Anubhav Sinha’s black-and-white drama unfolds at a check post in north India and seeks to spotlight the vast losses and injustice that befell migrant workers when the nationwide lockdown, brought about by the covid-19 pandemic, was announced in 2020. The events that unfold at this police-monitored post is a microcosm, representative of a national event that resulted in a crushing loss of lives.
The film is set in the early days of the pandemic, when panic, misinformation and rumours are widespread. In order to prevent the movement of people, vehicles and the virus, a check-post is set up where various elements collide. The police are in charge, medics are testing and monitoring the ailing, politicians are flexing their muscles. While an affluent woman in her chauffeur driven SUV is willing to throw money to get her way around the problem, busloads of families and village folk are just trying to get back home. A news channel crew can be seen capturing snatches of the unfolding story.
The references to some of the early covid-19 protocols and the misinformation, which spread like wildfire through WhatsApp groups, seems satirical now, almost like a dark comedy. But there are also reminders of the madness and manipulation of information at that time. Police officer Surya (Rajkummar Rao) has been left “in-charge” by his senior Subhash Yadav (Ashutosh Rana). It’s a big opportunity for Surya but he’s ill-prepared for the drama that lies ahead. He’s burdened not just by the responsibility but also by the weight of his caste.
The roadblock is conveniently located near an unoccupied mall, constructed in the middle of nowhere, which becomes the location of a tense showdown. Bhumi Pednekar plays Renu, an upper caste doctor, who adoringly observes her lover Surya as he rises to the occasion, navigating through a stressful situation as impatient travellers get angry, children cry from hunger and the both sides of the roadblock become increasingly frustrated. Pankaj Kapur, who plays a watchman trying to shepherd his tribe back to their village, is a volatile de facto leader.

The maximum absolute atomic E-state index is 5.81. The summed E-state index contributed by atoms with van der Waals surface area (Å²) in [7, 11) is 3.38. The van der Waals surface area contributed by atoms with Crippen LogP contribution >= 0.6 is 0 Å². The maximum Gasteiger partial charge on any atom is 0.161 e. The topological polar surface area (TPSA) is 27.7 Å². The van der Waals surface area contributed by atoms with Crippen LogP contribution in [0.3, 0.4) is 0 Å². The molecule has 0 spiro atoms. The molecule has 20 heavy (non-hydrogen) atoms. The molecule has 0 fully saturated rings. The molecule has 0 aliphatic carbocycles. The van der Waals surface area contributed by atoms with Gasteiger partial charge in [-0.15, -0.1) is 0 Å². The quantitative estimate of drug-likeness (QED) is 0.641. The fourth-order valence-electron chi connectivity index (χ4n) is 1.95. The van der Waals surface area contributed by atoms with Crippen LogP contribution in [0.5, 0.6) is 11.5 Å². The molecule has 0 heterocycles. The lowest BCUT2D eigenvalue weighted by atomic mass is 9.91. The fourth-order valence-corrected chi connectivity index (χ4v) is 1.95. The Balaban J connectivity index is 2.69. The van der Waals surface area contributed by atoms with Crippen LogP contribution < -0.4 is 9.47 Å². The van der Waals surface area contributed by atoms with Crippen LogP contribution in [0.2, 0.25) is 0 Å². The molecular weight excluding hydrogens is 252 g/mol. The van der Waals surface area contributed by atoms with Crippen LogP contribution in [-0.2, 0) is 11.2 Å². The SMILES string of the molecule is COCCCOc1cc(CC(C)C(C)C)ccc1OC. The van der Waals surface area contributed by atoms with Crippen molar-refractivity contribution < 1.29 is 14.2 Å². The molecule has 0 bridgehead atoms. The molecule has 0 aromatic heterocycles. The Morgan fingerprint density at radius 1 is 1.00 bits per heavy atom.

Other characters in the vicinity are Ram Singh (Aditya Srivastava), who is assisting Surya, Kritika Kamra as a news reporter, Dia Mirza as a mother trying to get to her daughter’s boarding school before her estranged husband does, Shushil Pandey as the chauffeur, and a young girl hustling to get her invalid father home. Rao, Pednekar, Kapur, Rana and Srivastava deliver sincere performances, which capture the chaos and confusion, the fear and irrationality of that time.
The choice to shoot in black-and-white works best when viewed through the lens of a photojournalist, capturing the faces of the helpless entrapped on the wrong side of the roadblock.
In one scene a character compares an overloaded truck, with its load tied down with jute strings, to the state of the nation. If the string breaks, it will unravel and scatter a community into a divided crowd, or bheed. It’s true of this film too. Writers Sonali Jain, Saumya Tiwari and Sinha’s script is held together by a string of ideas drawn from headlines and trending topics. Sinha is reputed for his works that speak for the marginalised. Bheed, too, exposes caste-based prejudice and vast class-based social injustice with pieces arranged for a big bang, only to splutter and subside, but not before raising some uncomfortable questions.